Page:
When it comes to PA v. NP, it’s a blurry line. Functionally, PAs and NPs do basically the same thing. The only differences lie in schooling and licensing. PAs always have to have medical doctor supervising them. They could not start their own free-standing clinic, which in theory NPs can. However, that varies by state. Wisconsin has a limited license for NPs compared to other states, so I too will have to have a supervising doctor. This can be pretty loose, though. For instance, the NP I have clinical with is independent and has an MD who looks over a couple cases a quarter and is available for questions via the system’s instant messaging system.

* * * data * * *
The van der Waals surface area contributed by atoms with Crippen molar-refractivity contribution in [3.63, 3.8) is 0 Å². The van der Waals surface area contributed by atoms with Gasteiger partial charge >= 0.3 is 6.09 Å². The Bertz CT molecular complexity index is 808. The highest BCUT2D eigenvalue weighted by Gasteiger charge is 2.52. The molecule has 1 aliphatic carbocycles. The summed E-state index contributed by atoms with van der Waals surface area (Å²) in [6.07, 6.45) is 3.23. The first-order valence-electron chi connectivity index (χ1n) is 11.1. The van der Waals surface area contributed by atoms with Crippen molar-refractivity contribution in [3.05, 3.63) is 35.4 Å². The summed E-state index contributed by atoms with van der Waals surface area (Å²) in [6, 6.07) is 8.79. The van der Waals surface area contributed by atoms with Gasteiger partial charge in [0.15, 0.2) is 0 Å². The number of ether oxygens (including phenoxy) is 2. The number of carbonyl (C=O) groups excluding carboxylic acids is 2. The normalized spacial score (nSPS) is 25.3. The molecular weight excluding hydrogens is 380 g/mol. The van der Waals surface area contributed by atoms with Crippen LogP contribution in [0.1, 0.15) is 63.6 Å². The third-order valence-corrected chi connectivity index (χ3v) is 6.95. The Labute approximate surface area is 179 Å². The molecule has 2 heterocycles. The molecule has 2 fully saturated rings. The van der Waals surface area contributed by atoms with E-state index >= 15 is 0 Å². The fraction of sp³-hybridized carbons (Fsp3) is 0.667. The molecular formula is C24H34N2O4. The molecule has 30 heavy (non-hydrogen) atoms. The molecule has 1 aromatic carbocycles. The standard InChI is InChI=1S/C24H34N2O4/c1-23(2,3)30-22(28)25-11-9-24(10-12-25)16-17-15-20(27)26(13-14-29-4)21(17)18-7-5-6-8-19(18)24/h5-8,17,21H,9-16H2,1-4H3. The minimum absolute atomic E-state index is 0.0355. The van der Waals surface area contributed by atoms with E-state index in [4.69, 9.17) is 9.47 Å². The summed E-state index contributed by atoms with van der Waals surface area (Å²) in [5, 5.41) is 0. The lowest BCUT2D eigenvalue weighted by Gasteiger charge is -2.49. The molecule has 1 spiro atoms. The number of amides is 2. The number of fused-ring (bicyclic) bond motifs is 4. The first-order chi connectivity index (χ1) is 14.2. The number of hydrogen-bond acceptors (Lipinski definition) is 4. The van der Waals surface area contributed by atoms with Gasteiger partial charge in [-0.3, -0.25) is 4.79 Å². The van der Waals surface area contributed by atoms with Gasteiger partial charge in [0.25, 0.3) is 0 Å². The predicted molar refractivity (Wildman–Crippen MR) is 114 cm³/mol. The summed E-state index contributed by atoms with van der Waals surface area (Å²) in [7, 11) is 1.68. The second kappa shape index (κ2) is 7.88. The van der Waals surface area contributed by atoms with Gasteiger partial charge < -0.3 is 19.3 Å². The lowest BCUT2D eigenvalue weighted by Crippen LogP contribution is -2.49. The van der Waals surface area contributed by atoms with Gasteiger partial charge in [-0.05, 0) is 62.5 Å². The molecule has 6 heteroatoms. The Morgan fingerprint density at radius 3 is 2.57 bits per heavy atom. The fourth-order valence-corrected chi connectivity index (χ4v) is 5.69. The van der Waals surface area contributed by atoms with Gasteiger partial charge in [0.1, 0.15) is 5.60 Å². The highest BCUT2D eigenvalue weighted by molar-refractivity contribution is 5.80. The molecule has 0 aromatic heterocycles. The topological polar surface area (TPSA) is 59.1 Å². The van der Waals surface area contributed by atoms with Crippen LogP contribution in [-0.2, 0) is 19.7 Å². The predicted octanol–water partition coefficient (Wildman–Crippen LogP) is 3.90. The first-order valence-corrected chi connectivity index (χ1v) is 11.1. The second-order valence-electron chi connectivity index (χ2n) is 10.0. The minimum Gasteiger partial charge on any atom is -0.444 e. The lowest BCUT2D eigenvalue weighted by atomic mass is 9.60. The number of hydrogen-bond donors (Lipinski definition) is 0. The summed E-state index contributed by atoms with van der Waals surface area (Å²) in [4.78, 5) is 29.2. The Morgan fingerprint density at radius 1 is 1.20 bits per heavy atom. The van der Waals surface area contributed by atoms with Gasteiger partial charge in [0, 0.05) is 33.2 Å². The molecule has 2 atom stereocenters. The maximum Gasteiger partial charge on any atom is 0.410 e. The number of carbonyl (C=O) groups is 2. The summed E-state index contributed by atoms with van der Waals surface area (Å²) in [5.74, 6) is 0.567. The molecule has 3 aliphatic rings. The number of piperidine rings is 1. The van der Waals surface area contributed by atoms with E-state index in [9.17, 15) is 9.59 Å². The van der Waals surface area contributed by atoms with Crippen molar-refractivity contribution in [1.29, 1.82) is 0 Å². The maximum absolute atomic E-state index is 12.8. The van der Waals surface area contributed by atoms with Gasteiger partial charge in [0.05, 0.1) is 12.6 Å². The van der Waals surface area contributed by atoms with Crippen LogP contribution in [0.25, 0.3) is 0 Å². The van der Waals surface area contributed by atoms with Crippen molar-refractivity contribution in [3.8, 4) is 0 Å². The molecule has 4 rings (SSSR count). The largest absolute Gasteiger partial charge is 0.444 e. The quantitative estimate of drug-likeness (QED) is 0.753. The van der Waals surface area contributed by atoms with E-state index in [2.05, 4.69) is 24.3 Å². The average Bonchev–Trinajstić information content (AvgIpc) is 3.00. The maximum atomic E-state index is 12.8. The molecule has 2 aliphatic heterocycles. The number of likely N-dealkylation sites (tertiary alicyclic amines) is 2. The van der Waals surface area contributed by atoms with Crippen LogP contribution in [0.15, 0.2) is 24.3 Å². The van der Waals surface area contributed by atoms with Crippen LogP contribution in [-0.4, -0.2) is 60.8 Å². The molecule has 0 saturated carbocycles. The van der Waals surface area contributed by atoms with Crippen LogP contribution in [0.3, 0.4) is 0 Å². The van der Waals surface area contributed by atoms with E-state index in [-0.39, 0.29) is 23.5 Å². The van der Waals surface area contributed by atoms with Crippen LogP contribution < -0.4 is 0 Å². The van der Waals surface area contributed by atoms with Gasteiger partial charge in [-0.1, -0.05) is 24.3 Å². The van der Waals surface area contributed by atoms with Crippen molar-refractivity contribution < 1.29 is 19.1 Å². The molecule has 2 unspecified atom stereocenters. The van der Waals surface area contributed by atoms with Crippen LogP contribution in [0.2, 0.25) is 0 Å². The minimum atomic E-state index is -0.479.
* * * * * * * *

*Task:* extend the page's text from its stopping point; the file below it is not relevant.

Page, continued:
For schooling, PA school is very hard to get into. A bunch of the people I work with are trying to get it, and I know only 1 has succeeded this year so far. NP school is easier to get into, but you need to know your specialty area before going in. NPs can be midwives, nurse anesthetists, family practice, adult-gerontology, acute care, pediatrics, or psych. I am in a family program since with schooling I can work with patients from birth to death. However, we tend to focus on outpatient and family practice clinic information. I want at this point to work in an Emergency Department after graduating, so I will have the schooling to work with birth to death, but we are not taught as much critical care information as an acute care program does. Acute care NPs (ACNPs) work in hospital settings, ICU to wards. FNPs can work in a hospital, but cannot work in the ICU unless they have a bajillion certifications.